Being small sized, they dine on the tiniest of insects and spiders as well as wasp larvae, aphids and scale.

Birds play a huge role in the balance of nature. Without birds, all the pesticides in the world would not stop insects from defoliating our planet.

Secretive by nature in addition to small in stature, you need to be observant with a bit of luck to spot a Verdin.

Fortunately, Verdins forage at eye level in small trees and bushes, so if you are quiet and calm, they can be a beautiful bird to watch.

You might find a Verdin standing on one leg, holding a berry in his other foot and munching on it as he watches you.

He won't stay long, so enjoy the time you spend.     Allan        (Click any picture to enlarge.)

Credits: Audubon Field Guide, 
Cornell Lab of Ornithology, All About Birds

Wednesday, November 16, 2016

Greater Roadrunner

   Born to run...perhaps rather preferring not to fly, a Greater Roadrunner is quite a challenge to catch.

Running with head and tail nearly parallel to the ground, the roadrunner uses its long tail as a rudder for balance.

(Click any picture to enlarge.)

A roadrunner is a meat eater. In this case it's worm meat, but you get the idea.

Typical menu items include small mammals, snakes, lizards, centipedes, scorpions and even other birds.

          When threatened, the roadrunner displays a vivid orange and blue crescent behind each eye.

The colors inform other birds, as it did this Mourning Dove, that landing too close is unwise.

No further argument was necessary...the dove left.

Males and females look alike. They re-establish their lifelong bond each spring through rituals of dance and bowing. According to Cornell Lab of Ornithology: Mating is equally orchestrated: the male roadrunner leaps onto his partner’s back while holding a mouse or other food offering, which both partners grasp as they copulate. Afterward he circles his mate, bowing, cooing and flicking his tail in a stylized display.

Born to run, yes, but the belief that the roadrunner always gets away from Wily E. Coyote is a cartoon myth.

Coyotes can easily outrun a roadrunner and are major threats to them.

Still, over a million roadrunners are estimated to live in this world. Sixty-two percent of them live in the Southwestern United States.

From Southern California and now expanding all the way east to Louisiana, the Greater Roadrunner is a survivor.


Credits: Cornell Lab of Ornithology, All About Birds, Sibley Guide to Birds

Saturday, November 12, 2016

Cooper's Hawk vs Mourning Dove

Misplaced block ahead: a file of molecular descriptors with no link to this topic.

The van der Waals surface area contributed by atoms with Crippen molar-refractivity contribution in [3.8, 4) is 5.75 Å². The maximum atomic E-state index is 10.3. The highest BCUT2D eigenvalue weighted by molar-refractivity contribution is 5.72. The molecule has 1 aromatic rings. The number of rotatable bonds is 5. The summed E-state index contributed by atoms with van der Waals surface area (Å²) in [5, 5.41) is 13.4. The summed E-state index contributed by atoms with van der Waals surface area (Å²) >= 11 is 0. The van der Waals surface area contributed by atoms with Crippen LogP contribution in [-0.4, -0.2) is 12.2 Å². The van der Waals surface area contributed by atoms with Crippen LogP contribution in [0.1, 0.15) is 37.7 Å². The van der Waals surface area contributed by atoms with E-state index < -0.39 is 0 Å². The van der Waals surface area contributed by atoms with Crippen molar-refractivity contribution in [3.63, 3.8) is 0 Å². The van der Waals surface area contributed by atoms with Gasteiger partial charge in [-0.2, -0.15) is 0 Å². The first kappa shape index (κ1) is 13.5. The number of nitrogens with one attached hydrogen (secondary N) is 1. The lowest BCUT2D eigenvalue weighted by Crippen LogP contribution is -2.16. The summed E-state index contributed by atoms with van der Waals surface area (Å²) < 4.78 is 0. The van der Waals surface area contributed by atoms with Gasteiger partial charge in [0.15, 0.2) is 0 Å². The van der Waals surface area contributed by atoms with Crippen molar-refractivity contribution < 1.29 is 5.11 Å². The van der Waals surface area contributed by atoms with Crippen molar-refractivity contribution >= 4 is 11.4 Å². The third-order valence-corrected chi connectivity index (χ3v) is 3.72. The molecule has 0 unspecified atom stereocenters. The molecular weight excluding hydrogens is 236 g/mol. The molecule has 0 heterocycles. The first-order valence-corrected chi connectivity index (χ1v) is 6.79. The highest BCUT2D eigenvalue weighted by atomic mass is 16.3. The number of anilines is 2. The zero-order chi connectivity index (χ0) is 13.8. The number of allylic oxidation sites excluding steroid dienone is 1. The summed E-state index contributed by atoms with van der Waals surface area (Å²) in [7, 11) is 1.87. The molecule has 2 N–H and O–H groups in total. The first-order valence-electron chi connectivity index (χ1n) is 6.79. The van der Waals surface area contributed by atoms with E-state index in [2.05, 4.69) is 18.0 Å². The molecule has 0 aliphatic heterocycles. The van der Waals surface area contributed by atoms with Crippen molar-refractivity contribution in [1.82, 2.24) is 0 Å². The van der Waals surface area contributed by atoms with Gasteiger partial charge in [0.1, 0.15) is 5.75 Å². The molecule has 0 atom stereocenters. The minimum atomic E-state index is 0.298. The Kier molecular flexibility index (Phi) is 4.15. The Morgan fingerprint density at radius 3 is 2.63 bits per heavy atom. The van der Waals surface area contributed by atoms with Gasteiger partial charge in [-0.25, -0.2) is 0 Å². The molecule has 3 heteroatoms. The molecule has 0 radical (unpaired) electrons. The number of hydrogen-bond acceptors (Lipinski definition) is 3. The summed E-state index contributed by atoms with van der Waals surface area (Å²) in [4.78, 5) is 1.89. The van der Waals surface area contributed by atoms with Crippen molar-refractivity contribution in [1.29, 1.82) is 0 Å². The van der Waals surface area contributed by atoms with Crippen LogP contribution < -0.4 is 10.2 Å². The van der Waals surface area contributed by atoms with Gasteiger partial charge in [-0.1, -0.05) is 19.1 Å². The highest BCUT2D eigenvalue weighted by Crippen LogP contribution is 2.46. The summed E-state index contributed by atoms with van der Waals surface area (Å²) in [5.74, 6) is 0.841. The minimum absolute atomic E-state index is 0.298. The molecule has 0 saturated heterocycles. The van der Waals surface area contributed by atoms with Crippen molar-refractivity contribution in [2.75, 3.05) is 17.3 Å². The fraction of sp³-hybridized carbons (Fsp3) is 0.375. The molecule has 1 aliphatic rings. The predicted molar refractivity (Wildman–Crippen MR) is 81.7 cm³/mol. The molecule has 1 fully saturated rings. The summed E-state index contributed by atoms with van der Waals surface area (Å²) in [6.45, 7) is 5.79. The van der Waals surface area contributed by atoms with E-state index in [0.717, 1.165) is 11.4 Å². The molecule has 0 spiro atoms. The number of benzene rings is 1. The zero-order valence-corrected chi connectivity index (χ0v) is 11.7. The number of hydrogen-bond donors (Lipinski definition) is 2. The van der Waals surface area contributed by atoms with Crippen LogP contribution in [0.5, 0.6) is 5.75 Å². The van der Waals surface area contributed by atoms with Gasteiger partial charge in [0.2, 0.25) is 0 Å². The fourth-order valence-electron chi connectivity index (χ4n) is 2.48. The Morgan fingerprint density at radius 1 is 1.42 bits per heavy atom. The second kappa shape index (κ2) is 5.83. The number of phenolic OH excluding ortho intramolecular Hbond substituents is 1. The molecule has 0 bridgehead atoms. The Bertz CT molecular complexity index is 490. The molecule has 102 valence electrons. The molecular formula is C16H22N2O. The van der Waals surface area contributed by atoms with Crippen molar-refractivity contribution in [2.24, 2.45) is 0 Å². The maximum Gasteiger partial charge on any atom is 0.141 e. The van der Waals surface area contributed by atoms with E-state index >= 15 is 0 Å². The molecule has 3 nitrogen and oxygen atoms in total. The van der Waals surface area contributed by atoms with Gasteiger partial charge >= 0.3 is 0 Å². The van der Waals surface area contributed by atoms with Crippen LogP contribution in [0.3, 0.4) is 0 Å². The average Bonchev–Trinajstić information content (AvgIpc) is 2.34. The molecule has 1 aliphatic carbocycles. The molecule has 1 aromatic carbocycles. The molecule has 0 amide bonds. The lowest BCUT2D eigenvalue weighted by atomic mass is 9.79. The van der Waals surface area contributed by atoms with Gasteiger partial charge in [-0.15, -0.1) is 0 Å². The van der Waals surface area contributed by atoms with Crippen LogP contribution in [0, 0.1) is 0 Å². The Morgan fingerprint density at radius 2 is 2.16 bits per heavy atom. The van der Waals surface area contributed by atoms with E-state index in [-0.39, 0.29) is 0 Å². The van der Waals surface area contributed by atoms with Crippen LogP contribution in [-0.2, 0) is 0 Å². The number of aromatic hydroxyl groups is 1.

A ghostly bird image marks our patio window.

Windows remove millions of birds from this world every year. It's a modern danger birds don't see or understand until the last moment...often too late.

This crash resulted from of a high speed chase by a Cooper's Hawk.

Moments earlier a flock of Mourning Dove was cautiously collecting seeds among the rocks. The hawk's arrival was low and fast. Suddenly, they exploded in all directions. The hawk simply targeted the nearest and slowest.  This unfolded right in front of me...only the window glass separated us.

The Cooper's Hawk failed to capture a Mourning Dove in the air...the window nearly did her in.

She lay injured on the patio bricks delirious and drooping, not knowing what just happened. The hawk returned to pick her up, but saw me through the glass, fluttered in the air for a moment and flew away.

In this case, my presence was tipping the balance of nature in the dove's favor. Still, I chose not to remove myself from this event.

The hawk landed on a railing to assess the chances of reclaiming his prize.

If this is a male Cooper's Hawk he was likely only hunting for himself. But someday he must provide food for a mate while she sits on eggs for a month, and later to feed his family. This could be three months of continuous hunting for him. Missing a meal then could be serious.

He decided on his own to leave.

The Mourning Dove staggered to temporary cover under a chair. We both knew she was badly hurt. She had a neck wound and a damaged wing.

She remained in hiding throughout the next day. I put out food and water for her, but I don't know if she helped herself to it.

Nature was running its course.